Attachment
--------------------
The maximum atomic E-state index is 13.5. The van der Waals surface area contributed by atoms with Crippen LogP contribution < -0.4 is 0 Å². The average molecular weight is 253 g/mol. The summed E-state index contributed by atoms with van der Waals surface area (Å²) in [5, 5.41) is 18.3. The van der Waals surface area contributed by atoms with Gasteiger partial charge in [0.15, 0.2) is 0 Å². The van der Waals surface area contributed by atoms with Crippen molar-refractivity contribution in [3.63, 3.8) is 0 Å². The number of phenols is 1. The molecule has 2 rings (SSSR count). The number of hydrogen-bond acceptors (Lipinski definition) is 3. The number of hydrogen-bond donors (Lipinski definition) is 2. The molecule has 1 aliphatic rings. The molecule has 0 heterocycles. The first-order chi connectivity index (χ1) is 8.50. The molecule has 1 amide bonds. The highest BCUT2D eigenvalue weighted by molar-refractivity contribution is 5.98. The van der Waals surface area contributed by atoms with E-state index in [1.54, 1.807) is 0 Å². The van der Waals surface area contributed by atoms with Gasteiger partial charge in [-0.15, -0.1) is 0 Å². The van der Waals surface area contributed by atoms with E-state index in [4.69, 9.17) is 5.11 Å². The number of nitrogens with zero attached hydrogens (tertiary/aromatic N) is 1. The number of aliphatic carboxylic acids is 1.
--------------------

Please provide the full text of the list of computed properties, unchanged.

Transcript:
The maximum atomic E-state index is 13.5. The van der Waals surface area contributed by atoms with Crippen LogP contribution < -0.4 is 0 Å². The average molecular weight is 253 g/mol. The summed E-state index contributed by atoms with van der Waals surface area (Å²) in [5, 5.41) is 18.3. The van der Waals surface area contributed by atoms with Gasteiger partial charge in [0.15, 0.2) is 0 Å². The van der Waals surface area contributed by atoms with Crippen molar-refractivity contribution in [3.63, 3.8) is 0 Å². The number of phenols is 1. The molecule has 2 rings (SSSR count). The number of hydrogen-bond acceptors (Lipinski definition) is 3. The number of hydrogen-bond donors (Lipinski definition) is 2. The molecule has 1 aliphatic rings. The molecule has 0 heterocycles. The first-order chi connectivity index (χ1) is 8.50. The molecule has 1 amide bonds. The highest BCUT2D eigenvalue weighted by molar-refractivity contribution is 5.98. The van der Waals surface area contributed by atoms with E-state index in [1.54, 1.807) is 0 Å². The van der Waals surface area contributed by atoms with Gasteiger partial charge in [-0.15, -0.1) is 0 Å². The van der Waals surface area contributed by atoms with E-state index in [4.69, 9.17) is 5.11 Å². The number of nitrogens with zero attached hydrogens (tertiary/aromatic N) is 1. The number of aliphatic carboxylic acids is 1.